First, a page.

Five-year University of Oxford study will look at how to improve the lives of children and families

Katy Morton
Thursday, October 14, 2021

A project to improve the lives of the most disadvantaged children and families by better understanding their needs and experiences has been awarded £2.8 million by the Nuffield Foundation.

The focus of the project will be on families who need extra support from local authority children’s services PHOTO Adobe Stock
The focus of the project will be on families who need extra support from local authority children’s services PHOTO Adobe Stock

Over the next five years, Professor Leon Feinstein, director of the Rees Centre at the University of Oxford, will lead the research project – a collaboration between local authorities and universities -  to transform how information about and from children and families is gathered, interpreted and used in child and family social policy at local and national level.

The focus of the project will be on children and families who need additional support from local authority children’s services, including those who are referred to children’s social care services, younger children who need help to have a good start at school and children in care and young people leaving care.

Its aim is to ensure children’s and families’ voices, and the views of practitioners, are heard and used to improve practice, services and policy.

Five local authorities – Greater Manchester, Oldham, Rochdale, North Yorkshire and Hampshire - will work with academics from Oxford University, the University of Sussex, the London School of Economics and Political Science, University College London and Manchester Metropolitan University to understand how to better use data, input from children and families and information from practitioners to improve services.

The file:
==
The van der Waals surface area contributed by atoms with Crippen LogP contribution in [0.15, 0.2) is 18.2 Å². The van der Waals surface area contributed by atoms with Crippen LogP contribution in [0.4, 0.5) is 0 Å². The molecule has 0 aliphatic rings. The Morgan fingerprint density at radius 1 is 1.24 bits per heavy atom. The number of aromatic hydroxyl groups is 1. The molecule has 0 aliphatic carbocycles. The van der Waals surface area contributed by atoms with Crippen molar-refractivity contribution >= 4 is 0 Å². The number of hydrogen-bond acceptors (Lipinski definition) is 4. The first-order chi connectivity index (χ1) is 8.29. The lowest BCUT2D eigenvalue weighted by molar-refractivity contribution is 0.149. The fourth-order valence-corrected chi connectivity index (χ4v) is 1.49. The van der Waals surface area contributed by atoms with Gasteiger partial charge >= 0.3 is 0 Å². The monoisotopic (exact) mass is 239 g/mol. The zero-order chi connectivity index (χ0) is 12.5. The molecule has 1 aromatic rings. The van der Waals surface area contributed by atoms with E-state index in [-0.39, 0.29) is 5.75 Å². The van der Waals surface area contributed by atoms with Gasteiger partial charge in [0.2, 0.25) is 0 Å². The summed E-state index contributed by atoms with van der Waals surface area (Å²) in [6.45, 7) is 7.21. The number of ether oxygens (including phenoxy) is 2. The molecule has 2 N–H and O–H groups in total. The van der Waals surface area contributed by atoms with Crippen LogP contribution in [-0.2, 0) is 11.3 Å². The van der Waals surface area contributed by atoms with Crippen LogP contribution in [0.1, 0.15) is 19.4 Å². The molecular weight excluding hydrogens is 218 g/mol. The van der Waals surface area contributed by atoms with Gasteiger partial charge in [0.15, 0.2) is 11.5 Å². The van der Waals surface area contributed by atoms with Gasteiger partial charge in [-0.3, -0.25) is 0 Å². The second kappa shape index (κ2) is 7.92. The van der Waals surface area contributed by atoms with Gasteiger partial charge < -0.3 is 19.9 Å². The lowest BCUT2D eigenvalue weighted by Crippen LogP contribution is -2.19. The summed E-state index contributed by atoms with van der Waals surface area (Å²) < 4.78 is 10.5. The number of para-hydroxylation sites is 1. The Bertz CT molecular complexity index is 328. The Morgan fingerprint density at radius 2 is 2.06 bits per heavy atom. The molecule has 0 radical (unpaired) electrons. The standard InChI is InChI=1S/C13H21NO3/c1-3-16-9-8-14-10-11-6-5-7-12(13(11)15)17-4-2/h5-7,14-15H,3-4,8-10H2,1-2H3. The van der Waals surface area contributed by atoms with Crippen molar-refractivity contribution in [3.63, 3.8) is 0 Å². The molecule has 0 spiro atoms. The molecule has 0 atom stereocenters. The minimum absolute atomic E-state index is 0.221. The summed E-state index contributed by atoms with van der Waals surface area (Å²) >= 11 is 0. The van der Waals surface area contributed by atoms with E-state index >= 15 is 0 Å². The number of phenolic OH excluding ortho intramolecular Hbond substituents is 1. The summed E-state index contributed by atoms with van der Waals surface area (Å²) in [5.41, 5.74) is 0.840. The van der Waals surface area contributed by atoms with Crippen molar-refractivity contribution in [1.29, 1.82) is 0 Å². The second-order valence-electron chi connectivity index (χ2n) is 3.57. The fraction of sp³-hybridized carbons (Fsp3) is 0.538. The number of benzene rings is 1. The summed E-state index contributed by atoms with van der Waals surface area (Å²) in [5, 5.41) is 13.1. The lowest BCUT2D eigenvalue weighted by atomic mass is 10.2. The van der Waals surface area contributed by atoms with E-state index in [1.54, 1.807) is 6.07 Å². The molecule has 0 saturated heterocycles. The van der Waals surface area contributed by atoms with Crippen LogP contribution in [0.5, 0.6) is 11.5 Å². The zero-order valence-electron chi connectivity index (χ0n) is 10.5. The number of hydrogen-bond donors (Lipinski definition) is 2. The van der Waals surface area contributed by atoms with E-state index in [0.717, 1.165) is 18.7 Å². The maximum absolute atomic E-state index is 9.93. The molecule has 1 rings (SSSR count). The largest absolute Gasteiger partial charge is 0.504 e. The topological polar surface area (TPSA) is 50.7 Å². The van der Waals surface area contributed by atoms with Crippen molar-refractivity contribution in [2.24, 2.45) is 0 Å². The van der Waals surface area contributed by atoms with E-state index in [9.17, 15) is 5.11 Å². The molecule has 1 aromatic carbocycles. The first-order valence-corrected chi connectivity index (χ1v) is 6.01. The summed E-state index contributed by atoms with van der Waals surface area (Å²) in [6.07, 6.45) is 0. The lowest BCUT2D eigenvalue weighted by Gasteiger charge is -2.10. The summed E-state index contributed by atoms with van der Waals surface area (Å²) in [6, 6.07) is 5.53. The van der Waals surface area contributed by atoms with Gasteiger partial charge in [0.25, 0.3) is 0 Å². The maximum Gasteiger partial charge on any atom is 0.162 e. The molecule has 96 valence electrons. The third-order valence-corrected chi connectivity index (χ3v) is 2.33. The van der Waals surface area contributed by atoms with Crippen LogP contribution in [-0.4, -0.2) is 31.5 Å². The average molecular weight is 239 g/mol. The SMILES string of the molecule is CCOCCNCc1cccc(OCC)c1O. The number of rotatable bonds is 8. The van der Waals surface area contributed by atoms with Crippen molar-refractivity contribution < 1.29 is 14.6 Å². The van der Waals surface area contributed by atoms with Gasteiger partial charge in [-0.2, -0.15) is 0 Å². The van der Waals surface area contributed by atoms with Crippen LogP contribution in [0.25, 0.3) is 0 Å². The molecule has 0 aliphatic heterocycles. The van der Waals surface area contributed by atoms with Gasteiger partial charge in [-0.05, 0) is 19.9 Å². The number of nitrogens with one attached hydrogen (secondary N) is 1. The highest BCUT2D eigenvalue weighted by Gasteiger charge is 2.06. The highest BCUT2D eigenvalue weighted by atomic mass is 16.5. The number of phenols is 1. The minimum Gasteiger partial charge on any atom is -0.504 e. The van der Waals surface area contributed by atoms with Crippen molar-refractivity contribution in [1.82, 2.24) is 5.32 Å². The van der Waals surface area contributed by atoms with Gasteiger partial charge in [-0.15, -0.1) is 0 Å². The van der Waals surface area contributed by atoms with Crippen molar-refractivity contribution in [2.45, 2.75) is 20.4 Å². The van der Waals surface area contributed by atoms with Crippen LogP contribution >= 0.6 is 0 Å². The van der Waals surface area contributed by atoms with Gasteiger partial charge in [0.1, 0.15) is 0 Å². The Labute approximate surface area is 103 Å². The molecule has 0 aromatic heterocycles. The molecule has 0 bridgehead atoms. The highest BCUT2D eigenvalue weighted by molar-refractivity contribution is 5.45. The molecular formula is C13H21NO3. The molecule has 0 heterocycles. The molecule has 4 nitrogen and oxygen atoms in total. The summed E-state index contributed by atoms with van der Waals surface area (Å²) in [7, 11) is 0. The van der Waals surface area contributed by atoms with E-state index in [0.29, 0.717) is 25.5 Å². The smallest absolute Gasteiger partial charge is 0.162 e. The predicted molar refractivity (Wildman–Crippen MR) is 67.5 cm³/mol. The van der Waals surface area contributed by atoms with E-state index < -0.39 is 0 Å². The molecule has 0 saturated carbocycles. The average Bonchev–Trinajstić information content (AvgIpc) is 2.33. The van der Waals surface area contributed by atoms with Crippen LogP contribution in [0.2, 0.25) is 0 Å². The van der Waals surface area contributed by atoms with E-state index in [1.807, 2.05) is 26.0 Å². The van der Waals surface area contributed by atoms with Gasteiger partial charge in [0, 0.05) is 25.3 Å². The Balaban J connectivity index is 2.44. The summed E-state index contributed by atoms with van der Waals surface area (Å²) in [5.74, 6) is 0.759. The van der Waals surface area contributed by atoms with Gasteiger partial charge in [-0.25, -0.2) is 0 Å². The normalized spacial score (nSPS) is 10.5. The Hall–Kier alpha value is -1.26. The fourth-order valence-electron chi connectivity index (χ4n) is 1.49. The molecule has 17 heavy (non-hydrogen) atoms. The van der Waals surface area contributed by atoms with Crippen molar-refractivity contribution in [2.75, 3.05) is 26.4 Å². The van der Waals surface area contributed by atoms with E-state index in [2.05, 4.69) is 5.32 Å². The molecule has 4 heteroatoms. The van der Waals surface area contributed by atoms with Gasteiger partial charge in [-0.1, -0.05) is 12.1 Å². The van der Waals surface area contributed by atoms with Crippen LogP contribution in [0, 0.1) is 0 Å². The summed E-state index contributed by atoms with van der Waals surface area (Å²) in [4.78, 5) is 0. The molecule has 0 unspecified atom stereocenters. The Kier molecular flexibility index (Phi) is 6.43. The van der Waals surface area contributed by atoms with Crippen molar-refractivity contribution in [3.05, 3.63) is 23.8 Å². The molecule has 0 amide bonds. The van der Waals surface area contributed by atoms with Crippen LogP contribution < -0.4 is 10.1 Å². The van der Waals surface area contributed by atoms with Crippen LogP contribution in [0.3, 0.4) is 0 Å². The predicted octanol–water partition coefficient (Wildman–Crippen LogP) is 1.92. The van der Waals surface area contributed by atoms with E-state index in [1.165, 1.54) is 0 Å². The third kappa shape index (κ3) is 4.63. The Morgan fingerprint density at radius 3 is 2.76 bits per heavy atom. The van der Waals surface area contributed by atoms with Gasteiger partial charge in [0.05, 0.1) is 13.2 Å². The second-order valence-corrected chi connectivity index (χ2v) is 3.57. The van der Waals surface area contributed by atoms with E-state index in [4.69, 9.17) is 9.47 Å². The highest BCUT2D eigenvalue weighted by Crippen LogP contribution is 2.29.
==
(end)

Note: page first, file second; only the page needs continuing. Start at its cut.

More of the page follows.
Findings from the project will be shared with all those working with children and families, through a series of workshops, webinars and podcasts.

A Learning Network, run by Research in Practice – which supports professionals within the children and families, young people and adults’ sectors, will bring together 20 local authorities to test out the findings and to develop learning materials to support better information use across England.

Professor Leon Feinstein, principal investigator and director of the Rees Centre at Oxford University (pictured), said, ‘We are thrilled to be leading a project with such a strong and committed group of local authorities, academics, and leaders in social policy. The Nuffield Foundation has provided us with a tremendous opportunity to bring evidence into policy and practice in a new way and to really support improvement to the lives and experiences of children and families. If we get this right, we can make sure data and information are used for and with people, rather than, as so often is the case, for and by Government.’

Tim Gardam, chief executive of the Nuffield Foundation, added, ‘This project stood out for its originality and intent to work closely on the ground with local government and practitioners, as well as children and families. By transforming the quality and use of information and data by local authorities, this project has real potential to reduce inequalities and improve the lives of the most disadvantaged children and their families.’

 

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